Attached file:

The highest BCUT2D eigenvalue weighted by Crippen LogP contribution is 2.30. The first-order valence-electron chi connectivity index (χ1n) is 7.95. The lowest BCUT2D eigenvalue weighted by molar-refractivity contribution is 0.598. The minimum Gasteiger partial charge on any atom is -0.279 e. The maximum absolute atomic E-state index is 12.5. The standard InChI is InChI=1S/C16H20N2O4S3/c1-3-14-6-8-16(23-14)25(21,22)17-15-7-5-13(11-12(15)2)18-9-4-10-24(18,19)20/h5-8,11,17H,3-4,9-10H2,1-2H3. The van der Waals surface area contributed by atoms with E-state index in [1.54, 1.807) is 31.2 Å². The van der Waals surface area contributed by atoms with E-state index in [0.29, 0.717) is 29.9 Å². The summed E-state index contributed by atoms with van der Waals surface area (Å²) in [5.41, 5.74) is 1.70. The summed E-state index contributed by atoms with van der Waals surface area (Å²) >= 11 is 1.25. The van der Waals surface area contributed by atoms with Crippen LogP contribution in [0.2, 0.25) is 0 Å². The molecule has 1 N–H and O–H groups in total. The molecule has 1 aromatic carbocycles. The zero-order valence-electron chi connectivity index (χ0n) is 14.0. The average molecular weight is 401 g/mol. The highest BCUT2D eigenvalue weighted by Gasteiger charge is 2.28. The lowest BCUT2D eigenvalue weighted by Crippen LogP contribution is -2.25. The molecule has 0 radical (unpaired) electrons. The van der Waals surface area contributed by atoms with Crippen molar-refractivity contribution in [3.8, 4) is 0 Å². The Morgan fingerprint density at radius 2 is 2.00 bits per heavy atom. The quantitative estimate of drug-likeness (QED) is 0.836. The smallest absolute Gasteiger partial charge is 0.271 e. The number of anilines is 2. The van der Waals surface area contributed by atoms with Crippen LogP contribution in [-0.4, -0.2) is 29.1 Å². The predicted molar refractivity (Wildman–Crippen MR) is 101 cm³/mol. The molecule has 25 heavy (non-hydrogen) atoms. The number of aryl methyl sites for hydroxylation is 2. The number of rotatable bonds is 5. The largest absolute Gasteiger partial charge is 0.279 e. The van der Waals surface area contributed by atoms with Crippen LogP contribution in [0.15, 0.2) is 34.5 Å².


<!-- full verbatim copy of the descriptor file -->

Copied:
The highest BCUT2D eigenvalue weighted by Crippen LogP contribution is 2.30. The first-order valence-electron chi connectivity index (χ1n) is 7.95. The lowest BCUT2D eigenvalue weighted by molar-refractivity contribution is 0.598. The minimum Gasteiger partial charge on any atom is -0.279 e. The maximum absolute atomic E-state index is 12.5. The standard InChI is InChI=1S/C16H20N2O4S3/c1-3-14-6-8-16(23-14)25(21,22)17-15-7-5-13(11-12(15)2)18-9-4-10-24(18,19)20/h5-8,11,17H,3-4,9-10H2,1-2H3. The van der Waals surface area contributed by atoms with E-state index in [1.54, 1.807) is 31.2 Å². The van der Waals surface area contributed by atoms with E-state index in [0.29, 0.717) is 29.9 Å². The summed E-state index contributed by atoms with van der Waals surface area (Å²) in [5.41, 5.74) is 1.70. The summed E-state index contributed by atoms with van der Waals surface area (Å²) >= 11 is 1.25. The van der Waals surface area contributed by atoms with Crippen LogP contribution in [0.2, 0.25) is 0 Å². The molecule has 1 N–H and O–H groups in total. The molecule has 1 aromatic carbocycles. The zero-order valence-electron chi connectivity index (χ0n) is 14.0. The average molecular weight is 401 g/mol. The highest BCUT2D eigenvalue weighted by Gasteiger charge is 2.28. The lowest BCUT2D eigenvalue weighted by Crippen LogP contribution is -2.25. The molecule has 0 radical (unpaired) electrons. The van der Waals surface area contributed by atoms with Crippen molar-refractivity contribution in [3.8, 4) is 0 Å². The Morgan fingerprint density at radius 2 is 2.00 bits per heavy atom. The quantitative estimate of drug-likeness (QED) is 0.836. The smallest absolute Gasteiger partial charge is 0.271 e. The number of anilines is 2. The van der Waals surface area contributed by atoms with Crippen LogP contribution in [-0.4, -0.2) is 29.1 Å². The predicted molar refractivity (Wildman–Crippen MR) is 101 cm³/mol. The molecule has 25 heavy (non-hydrogen) atoms. The number of aryl methyl sites for hydroxylation is 2. The number of rotatable bonds is 5. The largest absolute Gasteiger partial charge is 0.279 e. The van der Waals surface area contributed by atoms with Crippen LogP contribution in [0.15, 0.2) is 34.5 Å².